Standard ultrasonic techniques have the disadvantage of requiring direct contact between the measuring device and the sample. If testing is performed manually, a coupling agent is usually applied between sample and measuring head. For automatic testing a water-jet is used to couple sample and transducer, or the sample is placed into a bath of water. On hot samples (e.g. glowing steel), or other devices where contact measurement is prohibited by the test specifications, laser ultrasound permits testing of the device. Another advantage of laser ultrasound is the enhanced resolution. Due to the optical excitation and detection, measurement frequencies of more than 500 MHz can be achieved with our current setups.
Ultrasonic waves are generated on the surface of a sample by exposing a small spot to a short and focused laser pulse. Depending on the power density, ultrasonic waves are generated by ablation or by thermoelastic expansion. The type of wave generation influences the propagation direction and energy of the ultrasonic waves [2, 3, 4]. Note that the material itself is the emitter of ultrasonic waves. Thus the propagation direction is independent from the incidence angle of the exciting laser beam. Consequently, at sample areas which are difficult to access (and are therefore illuminated under shallow incident angles), the ultrasonic waves are emitted in the same way as under perpendicular incidence.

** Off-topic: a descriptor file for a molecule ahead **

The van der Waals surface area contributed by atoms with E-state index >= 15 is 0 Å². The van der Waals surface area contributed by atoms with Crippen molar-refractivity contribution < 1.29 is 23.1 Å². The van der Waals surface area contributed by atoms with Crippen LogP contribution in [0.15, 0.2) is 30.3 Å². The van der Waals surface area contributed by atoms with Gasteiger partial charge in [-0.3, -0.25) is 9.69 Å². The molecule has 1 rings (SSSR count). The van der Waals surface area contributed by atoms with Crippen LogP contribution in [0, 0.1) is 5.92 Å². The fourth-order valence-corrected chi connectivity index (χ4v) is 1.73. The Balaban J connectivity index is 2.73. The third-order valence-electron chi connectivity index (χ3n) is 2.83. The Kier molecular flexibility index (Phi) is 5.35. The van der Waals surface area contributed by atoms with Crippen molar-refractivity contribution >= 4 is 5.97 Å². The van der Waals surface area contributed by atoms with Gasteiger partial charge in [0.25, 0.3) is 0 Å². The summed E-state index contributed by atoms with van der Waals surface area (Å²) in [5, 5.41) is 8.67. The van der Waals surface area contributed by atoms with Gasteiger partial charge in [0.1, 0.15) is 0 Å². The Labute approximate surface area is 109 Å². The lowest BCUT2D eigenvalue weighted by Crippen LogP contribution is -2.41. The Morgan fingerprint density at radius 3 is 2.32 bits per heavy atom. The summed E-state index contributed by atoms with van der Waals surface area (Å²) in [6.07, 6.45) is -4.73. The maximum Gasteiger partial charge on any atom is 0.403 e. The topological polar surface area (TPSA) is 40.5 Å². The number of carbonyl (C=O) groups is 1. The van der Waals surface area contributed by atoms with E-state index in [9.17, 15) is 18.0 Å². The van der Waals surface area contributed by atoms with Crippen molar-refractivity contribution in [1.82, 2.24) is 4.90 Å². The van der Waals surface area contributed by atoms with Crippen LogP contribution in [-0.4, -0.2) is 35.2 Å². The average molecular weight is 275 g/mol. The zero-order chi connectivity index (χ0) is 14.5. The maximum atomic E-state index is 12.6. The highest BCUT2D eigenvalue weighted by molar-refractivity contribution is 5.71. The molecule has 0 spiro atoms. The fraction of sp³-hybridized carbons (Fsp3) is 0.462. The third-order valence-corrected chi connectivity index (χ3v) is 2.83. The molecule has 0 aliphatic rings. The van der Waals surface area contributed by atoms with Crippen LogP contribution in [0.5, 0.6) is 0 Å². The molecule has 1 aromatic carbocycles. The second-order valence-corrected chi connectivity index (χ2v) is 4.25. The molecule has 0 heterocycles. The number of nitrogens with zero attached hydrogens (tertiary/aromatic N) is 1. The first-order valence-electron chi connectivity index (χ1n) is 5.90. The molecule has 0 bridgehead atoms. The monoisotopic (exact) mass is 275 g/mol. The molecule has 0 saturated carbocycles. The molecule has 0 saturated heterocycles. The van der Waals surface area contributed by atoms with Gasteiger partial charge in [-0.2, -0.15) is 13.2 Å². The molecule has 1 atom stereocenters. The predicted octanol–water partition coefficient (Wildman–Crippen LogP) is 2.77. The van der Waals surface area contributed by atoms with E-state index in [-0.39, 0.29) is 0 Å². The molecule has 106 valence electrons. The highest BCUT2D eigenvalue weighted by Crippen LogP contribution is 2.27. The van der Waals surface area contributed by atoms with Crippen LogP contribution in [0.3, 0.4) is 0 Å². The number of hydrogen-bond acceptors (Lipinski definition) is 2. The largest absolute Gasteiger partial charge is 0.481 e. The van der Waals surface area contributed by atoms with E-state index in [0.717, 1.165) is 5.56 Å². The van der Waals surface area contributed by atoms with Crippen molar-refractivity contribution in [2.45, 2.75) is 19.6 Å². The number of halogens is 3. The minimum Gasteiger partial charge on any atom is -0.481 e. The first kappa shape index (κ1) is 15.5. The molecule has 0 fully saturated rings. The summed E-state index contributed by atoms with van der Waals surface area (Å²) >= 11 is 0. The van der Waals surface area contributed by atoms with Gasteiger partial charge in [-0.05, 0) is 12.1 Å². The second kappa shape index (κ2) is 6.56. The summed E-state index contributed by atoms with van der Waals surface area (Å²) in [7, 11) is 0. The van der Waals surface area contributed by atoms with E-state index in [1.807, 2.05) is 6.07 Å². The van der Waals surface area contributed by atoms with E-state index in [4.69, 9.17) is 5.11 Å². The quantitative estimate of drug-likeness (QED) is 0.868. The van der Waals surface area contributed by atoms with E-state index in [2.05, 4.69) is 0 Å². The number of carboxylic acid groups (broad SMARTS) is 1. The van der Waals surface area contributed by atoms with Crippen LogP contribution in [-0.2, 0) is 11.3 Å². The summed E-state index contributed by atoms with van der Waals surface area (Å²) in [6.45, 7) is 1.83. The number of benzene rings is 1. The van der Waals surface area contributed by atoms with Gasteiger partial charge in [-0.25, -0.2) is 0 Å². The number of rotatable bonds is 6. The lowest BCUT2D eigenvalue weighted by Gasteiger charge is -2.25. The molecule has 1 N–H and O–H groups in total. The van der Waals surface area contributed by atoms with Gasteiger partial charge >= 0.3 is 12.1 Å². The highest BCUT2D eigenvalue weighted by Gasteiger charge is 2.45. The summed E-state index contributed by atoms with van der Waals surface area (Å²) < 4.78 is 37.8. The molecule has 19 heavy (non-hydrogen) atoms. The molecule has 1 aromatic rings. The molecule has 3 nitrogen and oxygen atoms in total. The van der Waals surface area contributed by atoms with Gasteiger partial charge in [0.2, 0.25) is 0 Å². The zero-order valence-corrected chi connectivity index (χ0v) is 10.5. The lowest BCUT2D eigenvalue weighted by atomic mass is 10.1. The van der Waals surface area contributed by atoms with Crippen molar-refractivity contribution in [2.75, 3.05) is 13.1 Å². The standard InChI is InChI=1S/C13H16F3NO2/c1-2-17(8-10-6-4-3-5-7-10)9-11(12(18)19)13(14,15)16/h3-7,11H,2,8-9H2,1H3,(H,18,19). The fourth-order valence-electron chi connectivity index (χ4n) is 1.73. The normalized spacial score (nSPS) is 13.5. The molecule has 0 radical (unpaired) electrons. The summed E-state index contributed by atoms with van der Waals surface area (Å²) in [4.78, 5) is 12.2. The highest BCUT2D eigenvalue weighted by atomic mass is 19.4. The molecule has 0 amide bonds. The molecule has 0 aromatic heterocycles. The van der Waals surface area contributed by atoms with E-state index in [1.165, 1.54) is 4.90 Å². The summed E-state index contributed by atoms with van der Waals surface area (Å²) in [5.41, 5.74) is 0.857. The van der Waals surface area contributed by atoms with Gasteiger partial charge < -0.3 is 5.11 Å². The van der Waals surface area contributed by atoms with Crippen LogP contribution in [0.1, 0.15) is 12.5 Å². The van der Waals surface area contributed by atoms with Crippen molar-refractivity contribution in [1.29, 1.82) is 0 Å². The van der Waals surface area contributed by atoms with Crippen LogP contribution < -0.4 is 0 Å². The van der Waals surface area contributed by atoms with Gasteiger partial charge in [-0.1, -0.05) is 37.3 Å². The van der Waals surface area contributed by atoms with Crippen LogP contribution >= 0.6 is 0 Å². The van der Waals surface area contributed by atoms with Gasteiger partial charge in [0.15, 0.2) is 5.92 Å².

Laser based detection of ultrasound
Illuminating a point on the sample with a cw laser, allows the detection of ultrasonic waves. The ultrasonic waves lead to small displacements in the order of 10 nm and surface speeds of several meters / second.
These displacements lead to a Doppler shift (i.e. change of the wave length), which can be demodulated, for example, by a Fabry-Pérot interferometer [2, 5, 6, 7]. Alternatively the surface displacements can, for example, be measured with a photorefractive crystal interferometer. In both interferometric techniques the resulting laser light is detected with a high frequency photodiode.